I visited Tintype gallery in Islington for the first time last Wednesday and chatted with its director, Teresa Grimes. I had just left Tate Britain feeling vaguely disheartened by the predominantly anaemic installation artworks of the Turner Prize nominees. I was pleased that Teresa did not feel that moving image art was in decline given that this is the first year in a long time that an MI artist has not been among the nominees. We also agreed how fruitful the cooperation of artists and scientists could be. This is brilliantly exemplified in Suki Chan’s three channel interactive film installation, Lucida on show at Tintype until October 22.
Neuroscientists have concluded that we see with our brain not our eyes. So, for example, our brain acts as an image stabiliser smoothing out the tiny staccato movements (saccades) that the eyeball must make as the retinal receptors will stop firing if they do not experience a change of input. Chan has worked with engineers and software programmers to open up this unconscious process. Seated in front of tracking sensors each saccade is converted into a click. We get the startling audible verification of the research finding that they average three a second. Our iris and surrounding capillaries are also projected onto the screen in front of us taking audience involvement in art to a new level of intimacy. Those gross blood vessels made me feel like I was inside one of Philip Guston’s lurid late period “Heads”.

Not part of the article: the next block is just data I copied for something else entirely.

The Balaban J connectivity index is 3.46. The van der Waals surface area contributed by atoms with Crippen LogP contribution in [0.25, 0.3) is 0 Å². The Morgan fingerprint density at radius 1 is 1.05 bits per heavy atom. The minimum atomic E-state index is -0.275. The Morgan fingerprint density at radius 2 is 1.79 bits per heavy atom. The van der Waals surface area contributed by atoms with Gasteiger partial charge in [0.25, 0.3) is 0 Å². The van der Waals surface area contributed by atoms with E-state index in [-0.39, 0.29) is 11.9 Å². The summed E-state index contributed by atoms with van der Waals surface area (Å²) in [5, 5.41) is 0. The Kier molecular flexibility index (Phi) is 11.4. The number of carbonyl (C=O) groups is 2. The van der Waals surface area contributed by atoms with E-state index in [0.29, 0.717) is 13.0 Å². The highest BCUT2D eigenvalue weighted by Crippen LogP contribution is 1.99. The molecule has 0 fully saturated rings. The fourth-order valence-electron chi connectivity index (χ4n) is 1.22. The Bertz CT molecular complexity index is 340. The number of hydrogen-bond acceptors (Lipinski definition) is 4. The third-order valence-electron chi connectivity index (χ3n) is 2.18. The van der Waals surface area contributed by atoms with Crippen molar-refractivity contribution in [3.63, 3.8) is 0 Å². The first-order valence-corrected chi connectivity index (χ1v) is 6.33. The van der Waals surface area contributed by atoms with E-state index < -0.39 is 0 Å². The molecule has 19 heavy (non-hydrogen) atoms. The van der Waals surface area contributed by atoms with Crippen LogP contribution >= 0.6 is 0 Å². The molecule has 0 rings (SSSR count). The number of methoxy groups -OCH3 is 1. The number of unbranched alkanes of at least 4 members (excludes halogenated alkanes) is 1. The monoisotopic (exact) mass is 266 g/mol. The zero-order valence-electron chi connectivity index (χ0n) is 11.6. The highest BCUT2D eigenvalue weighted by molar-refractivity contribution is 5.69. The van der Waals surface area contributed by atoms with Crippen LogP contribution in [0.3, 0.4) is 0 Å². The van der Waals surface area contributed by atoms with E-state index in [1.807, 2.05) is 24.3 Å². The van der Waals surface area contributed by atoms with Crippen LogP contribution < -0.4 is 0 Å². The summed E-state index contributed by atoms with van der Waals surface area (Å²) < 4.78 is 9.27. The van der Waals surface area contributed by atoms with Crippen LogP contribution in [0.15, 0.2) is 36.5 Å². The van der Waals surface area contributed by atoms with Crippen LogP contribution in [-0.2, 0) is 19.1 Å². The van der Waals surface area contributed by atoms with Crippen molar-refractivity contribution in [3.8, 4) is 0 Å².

Inspired by her thoughts on the psychology of perception, Chan’s installation consists of a pair of screens, one projecting her film upside down. This provides a constant reminder that the image projected onto the retina is similarly inverted and that the brain must process this input so that we can navigate the “real world”. I was reminded of the psychology experiment where participants wear goggles that invert the visual field. Initially disorientated they soon find that the brain corrects this misinformation so that they see the world the right way up. When the main screen shows a room in which the inverted image of the exterior world is projected via a camera obscura, the paired screen likewise corrects the orientation.
The gallery helpfully provides visitors with an introductory video where the artist gives some background on the work’s genesis and includes the testimony of Colin Blakemore, the renowned neuroscientist. He was modest enough to praise her for raising issues of perception that he had not previously considered. So what is it that art can offer that science cannot? Essentially, art can demonstrate that on one level scientific explanation is an elaborate metaphor. The second half of her film consists of an extended tracking shot through the London University Senate House library, the underground bookstack and the murky subterranean service tunnels. This is an apposite image for the convoluted journey our visual input must make before it is processed into a form that registers on our consciousness. On the journey we hear experts commenting on the importance of retrieved memory and projected meaning in structuring our perceived world. It culminates in a wild, fizzing representation of neurochemical activity in brain synapses that fills the screen perhaps alluding to the gestalt nature of visual processing that has so far eluded reductionist scientific explanations.
As an ex-psychology teacher who is a bit sceptical of the more hubristic claims of the neurosciences about the nature of consciousness, I am encouraged to see an artist like Chan shed some poetic light on this most fundamental of issues while consulting with a wide range of scientific opinion and even providing a demonstration of a physiological phenomenon as part of her work. It would be great to see more work in this challenging vein. The varieties of memory impairment in dementia might be a fertile field.